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(Check out Jack Schenker’s movie review of Godland from director Hlynur Pálmason. It’s in select theaters now. Seen it? Join the conversation with HtN on our Letterboxd Page.)

As cliché of a phrase as it is, they don’t make ‘em like Godland anymore. An aesthetically boundary pushing film about a priest on a quixotic quest to a foreign land in the name of God, director Hlynur Pálmason’s latest is shot on film and in a tight 1:3:3 aspect ratio. Despite this tight frame, each image is unforgettable. The film hits on the full spectrum of emotions in its epic 146 minute runtime. I found myself smiling, sad, humored and tense. The amazing character work and performances are secondary to the experiential style. Moments where barely anything happens, such as the camera slowly drifting across a stunning Icelandic landscape, make this film a hypnotic masterpiece. If you can, turn off your phone, go to a nearby theater and let this film suck you into its magnificent world.

The film begins on seven photographs that wash up on the shores of Iceland. These photos were “the first of the southeast coast.”  Pálmason then imagines a Herzogian adventure that focuses on language barriers, religion, man vs nature, and ego. The film follows a priest named Lucas (Elliott Crosset Hove) as he travels from his hometown of Denmark, with his film camera, to take photos and build an inaugural church. Helping him journey through the rough terrain of Iceland is Ragnar (Ingvar Sigurðsson). Ragnar speaks Icelandic and Lucas speaks Danish which makes their interactions equally hilarious as it is frustrating for both of them. We follow a wildly ambitious, and flawed lead character as he slowly loses his mind.

One of the few recent comparisons to Godland would be Martin Scorcese’s Silence, but Pálmason’s timeless style is closer to Fitzcarraldo or even Tarkovsky’s Andrei Rublev. From the film’s very first moments, despite the clarity of the image, there is nothing about it that makes you feel like it came out in 2023. Shooting this movie on film gives it a sense of urgency that digital would not provide. It allows you to buy into this world. The first hour of the film, in which Lucas, Ragnar and company traverse Iceland does a perfect job of world building. Through gorgeous long shots, an eerie score and powerful performances, within an hour you feel as though you are traveling Iceland with this crew of misfits. Hlynur knows exactly where to put the camera and how long to let a shot breathe in order for these landscapes and characters to seep under your skin. Whether you agree with the pacing of this script, it is hard to deny that from a cinematography and sound design perspective, this is a masterclass. Filmmakers can only dream of having their films look and sound this good. Hlynur comes together with cinematographer Maria von Hausswolff, composer Alex Zhang Hungtai and editor Julius Krebs Damsbo to create many trance inducing sequences.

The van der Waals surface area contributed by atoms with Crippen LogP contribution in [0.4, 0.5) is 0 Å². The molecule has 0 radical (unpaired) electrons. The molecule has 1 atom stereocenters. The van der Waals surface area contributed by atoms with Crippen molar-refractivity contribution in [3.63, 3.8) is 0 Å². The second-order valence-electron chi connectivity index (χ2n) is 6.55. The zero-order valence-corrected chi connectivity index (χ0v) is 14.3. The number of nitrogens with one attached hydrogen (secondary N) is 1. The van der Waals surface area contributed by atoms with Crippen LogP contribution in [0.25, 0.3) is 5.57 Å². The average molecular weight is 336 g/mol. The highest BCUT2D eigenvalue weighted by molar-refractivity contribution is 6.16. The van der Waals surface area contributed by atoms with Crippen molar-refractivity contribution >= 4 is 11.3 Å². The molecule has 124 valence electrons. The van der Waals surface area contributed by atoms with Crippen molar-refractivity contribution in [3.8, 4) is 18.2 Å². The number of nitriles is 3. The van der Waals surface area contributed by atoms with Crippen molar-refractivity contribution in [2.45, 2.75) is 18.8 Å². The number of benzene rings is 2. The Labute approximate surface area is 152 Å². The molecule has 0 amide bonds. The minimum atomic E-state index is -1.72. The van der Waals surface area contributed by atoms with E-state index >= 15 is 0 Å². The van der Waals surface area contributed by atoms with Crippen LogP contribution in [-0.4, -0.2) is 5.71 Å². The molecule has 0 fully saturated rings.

Early on in the film, Ragnar delivers a very strange story to some of the men on the journey while Lucas and his translator take off their clothes and approach a waterfall. The combination of the music, the oral storytelling and breathtaking shots of the waterfall creates an unnerving feeling that perfectly sets the tone for the rest of the film. Another pivotal moment happens in a transitional period of the film, about an hour in, Hlynur and company decide to shoot an erupting volcano. How this sequence was pulled off is beyond me, but the decision to let this Volcano erupt, consume the surrounding environment and then transition to new characters in a new location was awe inspiring.

While I cannot recommend this film to the average film viewer due to its imposing length and lack of mainstream plotting, this is the type of film aspiring filmmakers and film enthusiasts must seek out and support. For aspiring filmmakers, this is a must watch because of the intimate crew it was accomplished with. This film is epic, yet personal. Elliott Crosset Hove gives one of the best performances of the year. He does not say many words, but Pálmason smartly lets his visuals do the work, and creates one stunning moment after the next.

– Jack Schenker (@YUNGOCUPOTIS)

Hlynur Pálmason; Godland movie review

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Jack Schenker is based in Los Angeles, CA. He has worked in the film industry for 5 years at various companies including Mighty Engine, Film Hub, and Grandview. Jack continues to write for Hammer to Nail, conducting interviews with prominent industry members including Steve James, Riley Keough, Christian Petzold, and Ira Sachs. His dream is to one day write and direct a horror film based on the work of Nicolas Winding Refn and Dario Argento. He directed his first short film this year titled Profondo. Jack's favorite filmmakers include Werner Herzog, Wim Wenders, Denis Villeneuve, Bong Joon Ho, David Lean, John Carpenter, Ari Aster, Jordan Peele, and Robert Altman to name a few. Look out for Jack on Twitter (aka X). You can see the extent of Jack's film knowledge on Letterboxd, where he has written over 1000 reviews and logged over 1600 films.

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